The 1994 Tobacco Tax Cuts: Revenue Impact and Policy Alternatives
In February 1994, the federal government significantly decreased tobacco taxes in an effort to eliminate smuggling. It gave provinces an incentive to do the same.
The tax cuts resulted in combined federal and provincial revenue losses of more than $1.2 billion in fiscal year 1994-1995. The federal government lost $656 million, more than twice the amount predicted.
This analysis shows that governments were much better off financially prior to the tax cuts, even with the significant level of smuggling in evidence in late 1993.
Alternative anti-smuggling measures were recommended and available to the government. Some were promised but never implemented. The implementation of such measures would allow governments to return to pre-1994 taxation levels while minimizing smuggling, resulting in revenue recovery and health promotion.
Background: Health Impact
The impact of the tax cuts on tobacco consumption was dramatic:
- an estimated single-year expansion of the total tobacco market in Canada by approximately ten per cent
- a marked increase in smoking rates among youth
The revenue impact of the tax cuts, although less publicized than the health impact, was equally dramatic:
- the federal government lost $656 million between fiscal year 1994 and 1995, a decrease of 25%, and more than twice the predicted loss of $300 million;
- Ontario’s revenue decreased by 58%, a loss of $450 million;
- the total loss to all provinces which decreased taxes was nearly $600 million; and
- the combined federal/provincial revenue loss was over $1.2 billion.
The provinces which maintained their tax levels fared much better:
- British Columbia, Alberta and Saskatchewan saw their tobacco revenues increase.
- Manitoba’s revenues dropped by 6%, partly due to interprovincial smuggling from Ontario and Québec.
- Newfoundland’s revenues decreased marginally.
Along with the tax decreases, the federal government promised a number of anti-smug gling measures as part of the National Action Plan to Combat Smuggling. The two most significant were a tax on exports of Canadian tobacco products and better tax-paid markings on domestic cigarettes.
New markings have not materialized, despite mounting evidence that visible, hard-to- counterfeit markings on tobacco products can help decrease smuggling. The current export tax contains loopholes which make it ineffective as an anti-smuggling measure.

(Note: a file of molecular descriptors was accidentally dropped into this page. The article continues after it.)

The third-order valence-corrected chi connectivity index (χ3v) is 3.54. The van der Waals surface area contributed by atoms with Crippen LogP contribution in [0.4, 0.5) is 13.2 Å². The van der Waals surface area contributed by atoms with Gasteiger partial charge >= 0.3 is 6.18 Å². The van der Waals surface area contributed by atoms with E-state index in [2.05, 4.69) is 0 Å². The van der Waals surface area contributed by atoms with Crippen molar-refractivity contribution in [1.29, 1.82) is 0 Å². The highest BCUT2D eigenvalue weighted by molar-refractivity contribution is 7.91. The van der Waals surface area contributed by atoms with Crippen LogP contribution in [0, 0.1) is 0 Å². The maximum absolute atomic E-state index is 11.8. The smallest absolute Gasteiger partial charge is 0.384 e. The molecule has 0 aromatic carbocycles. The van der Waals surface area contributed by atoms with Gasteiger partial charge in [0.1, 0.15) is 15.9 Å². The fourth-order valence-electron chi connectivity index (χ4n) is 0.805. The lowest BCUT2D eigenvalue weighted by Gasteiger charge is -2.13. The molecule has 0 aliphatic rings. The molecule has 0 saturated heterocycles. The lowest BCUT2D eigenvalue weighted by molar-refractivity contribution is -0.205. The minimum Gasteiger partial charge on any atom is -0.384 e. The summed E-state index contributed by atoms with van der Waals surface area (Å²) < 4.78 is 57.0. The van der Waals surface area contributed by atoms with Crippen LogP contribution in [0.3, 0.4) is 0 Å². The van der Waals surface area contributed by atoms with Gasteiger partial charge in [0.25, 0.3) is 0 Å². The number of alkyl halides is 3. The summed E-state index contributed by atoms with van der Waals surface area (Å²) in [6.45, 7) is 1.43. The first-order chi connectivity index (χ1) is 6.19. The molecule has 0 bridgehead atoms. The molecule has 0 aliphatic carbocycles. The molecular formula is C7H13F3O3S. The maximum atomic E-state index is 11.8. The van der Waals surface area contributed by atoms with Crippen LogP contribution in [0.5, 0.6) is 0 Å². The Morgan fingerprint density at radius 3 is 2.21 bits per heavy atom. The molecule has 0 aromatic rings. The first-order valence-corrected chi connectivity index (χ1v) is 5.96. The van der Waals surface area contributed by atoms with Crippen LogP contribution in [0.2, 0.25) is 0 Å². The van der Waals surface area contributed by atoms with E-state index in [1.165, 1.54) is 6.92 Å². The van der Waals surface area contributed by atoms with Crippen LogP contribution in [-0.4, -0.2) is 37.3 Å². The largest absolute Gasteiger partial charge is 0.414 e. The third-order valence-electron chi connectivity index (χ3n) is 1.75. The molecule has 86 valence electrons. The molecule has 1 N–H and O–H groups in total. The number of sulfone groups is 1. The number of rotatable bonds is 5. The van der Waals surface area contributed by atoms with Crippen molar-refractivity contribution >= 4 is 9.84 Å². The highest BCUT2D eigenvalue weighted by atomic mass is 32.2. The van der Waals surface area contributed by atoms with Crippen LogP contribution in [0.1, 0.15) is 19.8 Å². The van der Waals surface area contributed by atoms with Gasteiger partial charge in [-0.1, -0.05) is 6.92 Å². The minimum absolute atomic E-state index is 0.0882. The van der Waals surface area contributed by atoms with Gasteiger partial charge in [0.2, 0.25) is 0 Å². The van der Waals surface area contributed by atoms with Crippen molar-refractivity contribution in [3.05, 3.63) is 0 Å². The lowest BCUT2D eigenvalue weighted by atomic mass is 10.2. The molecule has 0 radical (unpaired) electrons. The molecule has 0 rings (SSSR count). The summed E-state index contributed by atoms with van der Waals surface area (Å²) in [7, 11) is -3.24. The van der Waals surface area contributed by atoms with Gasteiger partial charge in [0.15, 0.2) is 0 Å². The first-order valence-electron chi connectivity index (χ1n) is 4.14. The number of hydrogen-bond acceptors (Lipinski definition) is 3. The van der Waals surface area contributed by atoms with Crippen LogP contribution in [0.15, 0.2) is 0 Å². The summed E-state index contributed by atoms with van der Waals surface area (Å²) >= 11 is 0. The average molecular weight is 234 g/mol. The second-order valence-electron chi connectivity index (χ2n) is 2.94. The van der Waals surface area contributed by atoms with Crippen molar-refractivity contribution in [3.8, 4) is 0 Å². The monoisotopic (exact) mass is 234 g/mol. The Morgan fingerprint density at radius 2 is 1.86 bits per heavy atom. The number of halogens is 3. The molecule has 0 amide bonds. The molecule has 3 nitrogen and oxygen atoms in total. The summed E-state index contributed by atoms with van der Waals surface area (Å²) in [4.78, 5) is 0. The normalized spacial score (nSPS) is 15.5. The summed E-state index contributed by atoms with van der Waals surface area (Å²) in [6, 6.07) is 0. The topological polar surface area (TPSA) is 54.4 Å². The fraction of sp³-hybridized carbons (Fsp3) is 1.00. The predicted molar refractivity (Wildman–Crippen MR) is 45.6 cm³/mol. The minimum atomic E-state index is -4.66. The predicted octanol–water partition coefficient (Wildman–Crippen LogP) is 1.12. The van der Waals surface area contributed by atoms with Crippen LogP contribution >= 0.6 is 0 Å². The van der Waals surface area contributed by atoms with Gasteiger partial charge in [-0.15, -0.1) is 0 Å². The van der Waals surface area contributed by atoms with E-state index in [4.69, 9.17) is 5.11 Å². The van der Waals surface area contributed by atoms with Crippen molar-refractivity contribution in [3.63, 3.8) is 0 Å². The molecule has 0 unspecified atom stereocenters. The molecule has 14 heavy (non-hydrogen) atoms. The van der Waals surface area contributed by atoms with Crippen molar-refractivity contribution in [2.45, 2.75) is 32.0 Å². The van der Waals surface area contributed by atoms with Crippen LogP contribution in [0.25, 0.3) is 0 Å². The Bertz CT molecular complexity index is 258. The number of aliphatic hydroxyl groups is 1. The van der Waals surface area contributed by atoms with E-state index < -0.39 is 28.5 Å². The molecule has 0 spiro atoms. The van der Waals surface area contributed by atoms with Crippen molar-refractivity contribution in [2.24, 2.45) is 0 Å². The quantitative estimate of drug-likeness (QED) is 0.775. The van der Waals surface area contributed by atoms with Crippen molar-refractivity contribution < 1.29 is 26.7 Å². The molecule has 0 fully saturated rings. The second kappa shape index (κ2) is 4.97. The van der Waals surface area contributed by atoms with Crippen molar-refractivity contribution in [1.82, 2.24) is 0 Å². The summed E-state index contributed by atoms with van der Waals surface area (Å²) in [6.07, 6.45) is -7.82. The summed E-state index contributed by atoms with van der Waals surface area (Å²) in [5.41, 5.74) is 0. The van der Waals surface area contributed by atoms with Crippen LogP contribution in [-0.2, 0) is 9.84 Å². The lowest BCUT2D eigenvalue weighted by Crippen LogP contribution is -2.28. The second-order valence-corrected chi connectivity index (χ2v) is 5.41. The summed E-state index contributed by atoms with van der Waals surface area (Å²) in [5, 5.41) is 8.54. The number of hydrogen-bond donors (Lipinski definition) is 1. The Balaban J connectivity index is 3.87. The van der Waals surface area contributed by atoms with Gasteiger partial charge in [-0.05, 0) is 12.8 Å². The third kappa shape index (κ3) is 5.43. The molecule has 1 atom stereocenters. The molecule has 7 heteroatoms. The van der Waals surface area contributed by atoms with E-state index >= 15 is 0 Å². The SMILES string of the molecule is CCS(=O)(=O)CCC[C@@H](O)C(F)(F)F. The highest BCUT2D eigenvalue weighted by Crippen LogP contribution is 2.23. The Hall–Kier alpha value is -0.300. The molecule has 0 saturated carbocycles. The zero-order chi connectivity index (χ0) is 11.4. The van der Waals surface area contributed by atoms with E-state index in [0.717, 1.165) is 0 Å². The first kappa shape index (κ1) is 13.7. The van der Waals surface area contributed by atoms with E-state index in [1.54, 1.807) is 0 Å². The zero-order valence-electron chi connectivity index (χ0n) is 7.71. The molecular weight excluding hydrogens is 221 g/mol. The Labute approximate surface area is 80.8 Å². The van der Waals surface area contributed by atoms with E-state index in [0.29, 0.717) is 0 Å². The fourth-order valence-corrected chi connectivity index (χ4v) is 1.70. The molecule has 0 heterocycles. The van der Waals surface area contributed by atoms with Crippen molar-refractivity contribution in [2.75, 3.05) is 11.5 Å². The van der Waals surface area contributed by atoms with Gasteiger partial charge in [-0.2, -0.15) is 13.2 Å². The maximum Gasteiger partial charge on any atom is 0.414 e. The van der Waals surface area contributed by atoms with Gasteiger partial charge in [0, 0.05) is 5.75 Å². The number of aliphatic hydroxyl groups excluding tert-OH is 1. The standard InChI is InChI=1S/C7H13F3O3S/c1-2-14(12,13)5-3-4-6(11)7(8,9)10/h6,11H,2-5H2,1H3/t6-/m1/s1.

The Canadian Cancer Society and other national health organizations recommended numerous policy options to the government. The implementation of these measures would have allowed governments to maintain tax levels while substantially reducing smuggling.
The decision to decrease taxes was unnecessary in the face of other viable options to curb smuggling. The decreases caused irreparable health and revenue damage. However, governments can limit the damage by restoring tobacco taxes to pre-rollback levels, while finding alternative solutions to smuggling.
In December of 1995, the federal Minister of Health announced progressive, comprehen sive proposals for tobacco control. If these proposals are to achieve the goal of reduced tobacco use in Canada, the most effective tobacco reduction tool — decreasing the affordability of tobacco through tax policy — must be used.
The government can achieve its health goals and raise additional revenue by taking the following steps.
1. Create a climate where tobacco smuggling is unprofitable:
- implement all promised aspects of the anti-smuggling initiative, including an effective export tax and more prominent tax-paid markings on cigarettes and tobacco packages; and
- implement further strategies to reduce smuggling outlined prior to the rollback by the Canadian Cancer Society and other health groups.
2. Increase tobacco taxes to pre-rollback levels, thereby encouraging smokers to quit or reduce consumption and discouraging youth from starting.